But very often I come across sentences in which when + ing clauses convey some ideas that can be inherited from the context, or they are just general:

- It's Sod's law that it will rain when going for a picnic. (whenever you/we go somewhere for a picnic)
- It is important to stay positive when trying to lose weight. (the author of this sentence addresses any reader who wants to lose weight)
- Is it right that 'mallet' and 'hammer' can be synomyms when talking about tools? (just a general idea: when people, you, we, they talk)

Do these sound natural to you?

It might be confusing when we have two subjects, and it's unclear which one of those two the participle should agree with, for example:

- Fred met Mary in Paris when travelling abroad. It was Mary that was travelling; Fred had always lived in Paris.

Does it make sense? 


Hello Tony_M,

The idea is that we understand the implied subject of the -ing form to be inherited from ('inherit' -- I like how you worded that) the subject of the main clause.

For this reason, when they hear a sentence such as 'Fred met Mary in Paris when travelling abroad', most will assume that Fred is the one who was travelling. The explanation that comes after that sentence is definitely not what would generally be understood; this pair of sentences is definitely to be avoided. Even if Fred is the one who was travelling, really, this sort of sentence is best rephrased due to the possible ambiguity.

The other sentences you ask about sound OK to me, though if I were writing, I'd most likely rephrase them to avoid the situation you're asking about. It might help you to think that these sentences have what's often called a 'dummy subject'. The subject pronoun 'it' doesn't really refer to anything; it's really just filling a syntactic gap that English doesn't generally allow to be left empty.

Does that make sense?

Best wishes,
LearnEnglish team

Hello again Kirk,

Yes, everything is clear. Thank you, as always, you are a rockstar.

Just to summarize your message:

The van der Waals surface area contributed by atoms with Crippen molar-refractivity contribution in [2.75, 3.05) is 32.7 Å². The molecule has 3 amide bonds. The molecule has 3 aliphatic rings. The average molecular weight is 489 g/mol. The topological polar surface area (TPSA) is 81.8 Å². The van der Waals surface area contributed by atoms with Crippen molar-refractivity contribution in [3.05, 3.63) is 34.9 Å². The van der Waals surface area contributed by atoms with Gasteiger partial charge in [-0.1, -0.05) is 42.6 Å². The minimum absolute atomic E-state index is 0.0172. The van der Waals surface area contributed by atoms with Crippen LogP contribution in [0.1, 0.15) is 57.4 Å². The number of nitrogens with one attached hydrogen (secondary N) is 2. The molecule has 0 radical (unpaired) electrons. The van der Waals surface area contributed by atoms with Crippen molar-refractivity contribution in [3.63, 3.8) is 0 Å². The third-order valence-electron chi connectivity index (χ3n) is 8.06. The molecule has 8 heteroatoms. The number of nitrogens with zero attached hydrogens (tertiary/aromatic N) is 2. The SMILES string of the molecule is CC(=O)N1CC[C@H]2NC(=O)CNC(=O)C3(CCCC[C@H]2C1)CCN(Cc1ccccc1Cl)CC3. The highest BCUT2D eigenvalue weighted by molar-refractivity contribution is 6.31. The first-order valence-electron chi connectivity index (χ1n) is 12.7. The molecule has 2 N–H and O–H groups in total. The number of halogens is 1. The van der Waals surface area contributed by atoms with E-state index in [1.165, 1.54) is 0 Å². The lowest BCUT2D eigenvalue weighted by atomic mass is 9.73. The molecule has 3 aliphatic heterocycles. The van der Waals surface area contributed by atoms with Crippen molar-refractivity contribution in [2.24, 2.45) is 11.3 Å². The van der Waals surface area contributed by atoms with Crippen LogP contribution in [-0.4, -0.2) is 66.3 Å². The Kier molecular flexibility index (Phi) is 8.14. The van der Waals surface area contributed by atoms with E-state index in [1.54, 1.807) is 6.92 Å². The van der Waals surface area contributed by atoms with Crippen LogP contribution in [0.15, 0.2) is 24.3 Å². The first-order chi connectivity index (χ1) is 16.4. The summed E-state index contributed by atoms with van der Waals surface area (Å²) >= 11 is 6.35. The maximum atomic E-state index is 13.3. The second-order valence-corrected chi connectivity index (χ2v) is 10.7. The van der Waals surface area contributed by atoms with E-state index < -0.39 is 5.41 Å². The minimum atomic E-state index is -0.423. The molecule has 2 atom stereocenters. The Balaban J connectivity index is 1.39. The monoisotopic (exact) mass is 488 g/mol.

The sentences with it-subjects are pretty straightforward and, if used in everyday speech, will not cause confusion. These 'dummies' don't actually do anything, they are merely placeholders. Such examples are clear, but grammatically, they are lame, since the subjects still don't match (the main clause has 'it', the -ing might have a few implied subjects). When we use a normal subject (like in my last example), and our -ing doesn't agree with it, we create a dangling modifier, which definitely makes the sentence ambiguous. 

I assume that the easiest way to rephrase these sentences (without changing the ideas) is to add subjects to when clauses, thereby transforming them into regular time clauses:

- It's Sod's law that it will rain when you go for a picnic. 
- It is important to stay positive when you try to lose weight. 
- Is it right that 'mallet' and 'hammer' can be synonyms when people talk about tools?
- Fred met Mary in Paris when she was travelling (travelled) abroad. (probably that's the best option)

On the other hand, we can change the subjects in the main clauses, but it might require some additional rephrasing:

- When going for a picnic, you are likely to experience Sod's law in action, as most probably it will rain. 
- When trying to lose weight, you should stay positive.
- Do people often use 'mallet' and 'hammer' interchangeably (or as synonyms) when talking about tools?

Does that make sense?


Submitted by le thu huong on Sat, 23/03/2024 - 09:43


Hello teachers,

I have a question about using present participle clause. As I know, the subject in two clause should be the same, but I often come across some sentences like the below. As I see, the subject is not the same. So could you help explain this point for me? 

"when developing a mobile marketing strategy, the most important things to consider is your content."

Based on what I learned, I would write the above as below

" When developing a mobile marketing strategy, you should consider your content as the most important thing" 

I know It sounds unnatural, but I was stuck there. Please help to clear things out for me.

Thank you so much!!

Hello le thu huong,

Sometimes a sentence looks like a participle clause because certain words are omitted. Here, you actually have a reduced relative clause rather than a participle clause, The 'full' sentence is as follows:

When you are developing a mobile marketing strategy, the most important things to consider is your content.

You can read more about reduced relative clauses here:



The LearnEnglish Team

Thank you Peter,

I did check about reduced relative clauses. However, I still cannot figure out the answer for the initial question. As my knowledge, the relative clause can be reduced when there is one part in common ( the subject or the object), but as the sentence in question, I cannot see anything like that. Could you help to explain one more time cause I really feel stuck at this grammar point. 

Thank you so much for your patience and help.